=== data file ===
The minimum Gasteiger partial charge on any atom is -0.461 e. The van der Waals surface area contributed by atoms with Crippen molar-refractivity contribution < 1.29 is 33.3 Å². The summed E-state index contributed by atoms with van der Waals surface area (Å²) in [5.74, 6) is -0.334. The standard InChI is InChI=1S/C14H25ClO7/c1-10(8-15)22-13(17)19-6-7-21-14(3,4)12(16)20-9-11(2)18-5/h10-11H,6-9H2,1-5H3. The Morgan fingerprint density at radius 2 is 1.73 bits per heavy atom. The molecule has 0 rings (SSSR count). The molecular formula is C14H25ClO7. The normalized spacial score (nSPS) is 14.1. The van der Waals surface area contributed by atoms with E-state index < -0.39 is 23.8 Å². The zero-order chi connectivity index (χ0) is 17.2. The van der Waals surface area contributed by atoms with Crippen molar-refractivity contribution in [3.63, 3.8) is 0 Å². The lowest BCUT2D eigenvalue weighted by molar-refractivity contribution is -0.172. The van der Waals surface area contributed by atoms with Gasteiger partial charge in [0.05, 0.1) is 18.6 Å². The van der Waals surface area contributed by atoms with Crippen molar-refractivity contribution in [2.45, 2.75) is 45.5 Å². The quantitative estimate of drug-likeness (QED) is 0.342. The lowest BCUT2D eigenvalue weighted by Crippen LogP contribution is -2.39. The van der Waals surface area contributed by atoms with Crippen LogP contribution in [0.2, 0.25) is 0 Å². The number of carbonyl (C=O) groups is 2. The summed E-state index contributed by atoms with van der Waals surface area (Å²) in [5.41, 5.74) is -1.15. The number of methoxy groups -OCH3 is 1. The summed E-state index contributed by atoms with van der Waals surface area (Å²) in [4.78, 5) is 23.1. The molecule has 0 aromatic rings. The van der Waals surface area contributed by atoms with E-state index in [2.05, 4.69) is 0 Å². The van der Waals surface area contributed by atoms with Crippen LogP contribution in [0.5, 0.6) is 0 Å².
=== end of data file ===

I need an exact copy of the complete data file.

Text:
The minimum Gasteiger partial charge on any atom is -0.461 e. The van der Waals surface area contributed by atoms with Crippen molar-refractivity contribution < 1.29 is 33.3 Å². The summed E-state index contributed by atoms with van der Waals surface area (Å²) in [5.74, 6) is -0.334. The standard InChI is InChI=1S/C14H25ClO7/c1-10(8-15)22-13(17)19-6-7-21-14(3,4)12(16)20-9-11(2)18-5/h10-11H,6-9H2,1-5H3. The Morgan fingerprint density at radius 2 is 1.73 bits per heavy atom. The molecule has 0 rings (SSSR count). The molecular formula is C14H25ClO7. The normalized spacial score (nSPS) is 14.1. The van der Waals surface area contributed by atoms with E-state index < -0.39 is 23.8 Å². The zero-order chi connectivity index (χ0) is 17.2. The van der Waals surface area contributed by atoms with Crippen molar-refractivity contribution in [3.63, 3.8) is 0 Å². The lowest BCUT2D eigenvalue weighted by molar-refractivity contribution is -0.172. The van der Waals surface area contributed by atoms with Gasteiger partial charge in [0.05, 0.1) is 18.6 Å². The van der Waals surface area contributed by atoms with Crippen molar-refractivity contribution in [2.45, 2.75) is 45.5 Å². The quantitative estimate of drug-likeness (QED) is 0.342. The lowest BCUT2D eigenvalue weighted by Crippen LogP contribution is -2.39. The van der Waals surface area contributed by atoms with Crippen LogP contribution in [0.2, 0.25) is 0 Å². The number of carbonyl (C=O) groups is 2. The summed E-state index contributed by atoms with van der Waals surface area (Å²) in [5.41, 5.74) is -1.15. The number of methoxy groups -OCH3 is 1. The summed E-state index contributed by atoms with van der Waals surface area (Å²) in [4.78, 5) is 23.1. The molecule has 0 aromatic rings. The van der Waals surface area contributed by atoms with E-state index in [2.05, 4.69) is 0 Å². The van der Waals surface area contributed by atoms with Crippen LogP contribution in [0.5, 0.6) is 0 Å².